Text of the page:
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United States Department of Agriculture

Agricultural Research Service

Title: Clostridia and Process Engineering for Energy Generation

Authors
item Qureshi, Nasib
item Blaschek, Hans - UNIV IL

Submitted to: Book Chapter
Publication Type: Book / Chapter
Publication Acceptance Date: July 11, 2008
Publication Date: January 1, 2010
Citation: Qureshi, N., Blaschek, H.P. 2010. Clostridia and Process Engineering for Energy Generation. In: Vertes, A.A., Qureshi, N., Blaschek, H.F., Yukawa, H., editors. Biomass to Biofuels. Strategies for Global Industries. United Kingdom: Wiley and Sons. p. 347-358.

Technical Abstract: This chapter summarizes various cultures and process technologies that are used to produce butanol from traditional and more economically attractive substrates such as wheat straw (WS) and distillers dry grains and solubles (DDGS). The successful use of these plant materials has made butanol fermentation look economically attractive. When using WS as a substrate, simultaneous hydrolysis, fermentation, and product recovery (process integration) have been successfully performed in a single reactor. Production of butanol from lignocellulose (economically available substrate) in such integrated systems is expected to make this fermentation economically viable. Use of integrated technology and agricultural residues reduces both process and substrate costs. Additionally, this removes butanol from fermentation broth simultaneously. It should be noted that some residues produce pretreatment and/or hydrolysis inhibitors that inhibit cell growth and fermentation. It is suggested that the problem of generation of pretreatment and/or hydrolysis inhibitors of lignocellulosic biomass be addressed. Use of several product recovery technologies such as liquid-liquid extraction, gas stripping, perstraction, and pervaporation has been successful in laboratory scale bioreactors and is expected to play a major role in reviving this fermentation. By employing in-line/in-situ product recovery systems during butanol fermentation, substrate inhibition (due to high concentration of carbon source), and butanol toxicity to the culture are drastically reduced.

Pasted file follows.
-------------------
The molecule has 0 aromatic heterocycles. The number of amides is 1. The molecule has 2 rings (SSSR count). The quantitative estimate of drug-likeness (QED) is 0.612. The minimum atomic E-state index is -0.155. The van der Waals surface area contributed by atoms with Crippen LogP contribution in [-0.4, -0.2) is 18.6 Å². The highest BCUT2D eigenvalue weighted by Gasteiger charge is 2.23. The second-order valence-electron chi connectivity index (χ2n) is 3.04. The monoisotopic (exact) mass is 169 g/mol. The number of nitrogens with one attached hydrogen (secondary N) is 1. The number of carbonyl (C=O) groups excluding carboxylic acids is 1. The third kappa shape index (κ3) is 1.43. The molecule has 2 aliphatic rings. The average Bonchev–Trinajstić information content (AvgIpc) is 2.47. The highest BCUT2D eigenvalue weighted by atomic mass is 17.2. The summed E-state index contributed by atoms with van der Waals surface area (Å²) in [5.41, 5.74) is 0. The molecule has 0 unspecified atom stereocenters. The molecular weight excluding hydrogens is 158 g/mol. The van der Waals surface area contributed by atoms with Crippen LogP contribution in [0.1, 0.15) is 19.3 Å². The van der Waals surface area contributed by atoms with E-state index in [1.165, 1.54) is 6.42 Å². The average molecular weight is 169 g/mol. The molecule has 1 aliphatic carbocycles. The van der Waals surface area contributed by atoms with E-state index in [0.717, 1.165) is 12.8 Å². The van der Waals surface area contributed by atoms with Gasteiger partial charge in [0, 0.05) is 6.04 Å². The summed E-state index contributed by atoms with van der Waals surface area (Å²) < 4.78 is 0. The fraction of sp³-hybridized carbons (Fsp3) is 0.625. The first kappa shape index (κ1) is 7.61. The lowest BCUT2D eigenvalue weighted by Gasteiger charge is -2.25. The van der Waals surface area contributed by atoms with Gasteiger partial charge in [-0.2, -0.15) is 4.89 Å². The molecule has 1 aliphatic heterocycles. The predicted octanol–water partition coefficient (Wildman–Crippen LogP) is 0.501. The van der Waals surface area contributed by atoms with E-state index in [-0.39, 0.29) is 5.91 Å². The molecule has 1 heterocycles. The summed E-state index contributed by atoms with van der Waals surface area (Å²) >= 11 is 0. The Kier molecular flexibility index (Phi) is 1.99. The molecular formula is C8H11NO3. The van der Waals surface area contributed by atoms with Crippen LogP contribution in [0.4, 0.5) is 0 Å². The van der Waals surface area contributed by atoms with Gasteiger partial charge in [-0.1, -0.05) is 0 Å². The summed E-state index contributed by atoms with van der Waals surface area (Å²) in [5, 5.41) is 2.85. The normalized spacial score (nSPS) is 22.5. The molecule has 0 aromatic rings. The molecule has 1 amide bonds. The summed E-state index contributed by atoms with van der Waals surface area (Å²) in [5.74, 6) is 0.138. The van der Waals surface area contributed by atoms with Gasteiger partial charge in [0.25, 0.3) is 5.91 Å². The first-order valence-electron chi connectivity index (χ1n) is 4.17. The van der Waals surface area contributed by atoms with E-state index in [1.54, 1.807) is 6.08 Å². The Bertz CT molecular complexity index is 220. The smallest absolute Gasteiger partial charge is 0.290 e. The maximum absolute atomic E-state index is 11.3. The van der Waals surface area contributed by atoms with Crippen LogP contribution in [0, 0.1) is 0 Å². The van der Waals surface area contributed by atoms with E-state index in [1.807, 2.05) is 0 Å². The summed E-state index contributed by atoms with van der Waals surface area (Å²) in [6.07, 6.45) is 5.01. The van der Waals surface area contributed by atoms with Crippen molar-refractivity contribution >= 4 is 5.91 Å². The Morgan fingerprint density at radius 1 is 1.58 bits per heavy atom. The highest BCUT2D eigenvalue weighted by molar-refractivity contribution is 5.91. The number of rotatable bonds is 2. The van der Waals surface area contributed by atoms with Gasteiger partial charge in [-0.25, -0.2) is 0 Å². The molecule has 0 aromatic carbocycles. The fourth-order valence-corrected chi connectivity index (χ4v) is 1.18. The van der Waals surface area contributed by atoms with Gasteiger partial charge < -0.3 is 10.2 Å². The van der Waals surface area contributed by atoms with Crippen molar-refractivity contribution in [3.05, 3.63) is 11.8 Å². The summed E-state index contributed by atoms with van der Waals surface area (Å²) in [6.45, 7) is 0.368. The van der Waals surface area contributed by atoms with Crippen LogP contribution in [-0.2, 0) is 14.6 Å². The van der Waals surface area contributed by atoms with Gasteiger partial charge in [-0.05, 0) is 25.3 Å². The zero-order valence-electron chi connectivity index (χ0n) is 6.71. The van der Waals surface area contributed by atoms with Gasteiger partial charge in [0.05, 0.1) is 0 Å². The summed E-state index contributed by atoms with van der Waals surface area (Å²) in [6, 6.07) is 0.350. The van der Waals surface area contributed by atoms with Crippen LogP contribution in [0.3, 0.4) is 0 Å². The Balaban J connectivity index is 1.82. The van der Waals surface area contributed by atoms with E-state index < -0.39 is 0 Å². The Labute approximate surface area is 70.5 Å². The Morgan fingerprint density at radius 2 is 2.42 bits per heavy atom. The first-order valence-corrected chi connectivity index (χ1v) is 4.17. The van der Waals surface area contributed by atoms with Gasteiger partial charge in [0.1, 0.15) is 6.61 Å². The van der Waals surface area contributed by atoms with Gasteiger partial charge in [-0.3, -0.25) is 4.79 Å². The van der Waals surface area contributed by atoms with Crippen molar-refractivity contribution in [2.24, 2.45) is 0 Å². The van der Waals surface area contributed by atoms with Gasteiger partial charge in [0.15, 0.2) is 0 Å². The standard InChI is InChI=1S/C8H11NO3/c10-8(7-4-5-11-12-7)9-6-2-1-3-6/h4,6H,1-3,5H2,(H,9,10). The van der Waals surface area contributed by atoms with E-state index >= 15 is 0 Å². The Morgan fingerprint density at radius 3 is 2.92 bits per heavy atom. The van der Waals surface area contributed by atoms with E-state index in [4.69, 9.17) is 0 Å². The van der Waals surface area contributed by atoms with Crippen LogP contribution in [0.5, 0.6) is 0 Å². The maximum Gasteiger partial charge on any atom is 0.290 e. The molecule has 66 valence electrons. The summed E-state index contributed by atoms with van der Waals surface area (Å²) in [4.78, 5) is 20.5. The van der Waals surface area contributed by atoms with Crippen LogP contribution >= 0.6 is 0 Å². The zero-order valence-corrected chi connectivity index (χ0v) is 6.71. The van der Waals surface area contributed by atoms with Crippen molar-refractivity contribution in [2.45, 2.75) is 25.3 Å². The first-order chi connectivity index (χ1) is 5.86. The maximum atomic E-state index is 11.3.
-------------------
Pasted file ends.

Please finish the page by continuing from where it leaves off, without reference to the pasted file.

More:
Last Modified: 9/20/2014
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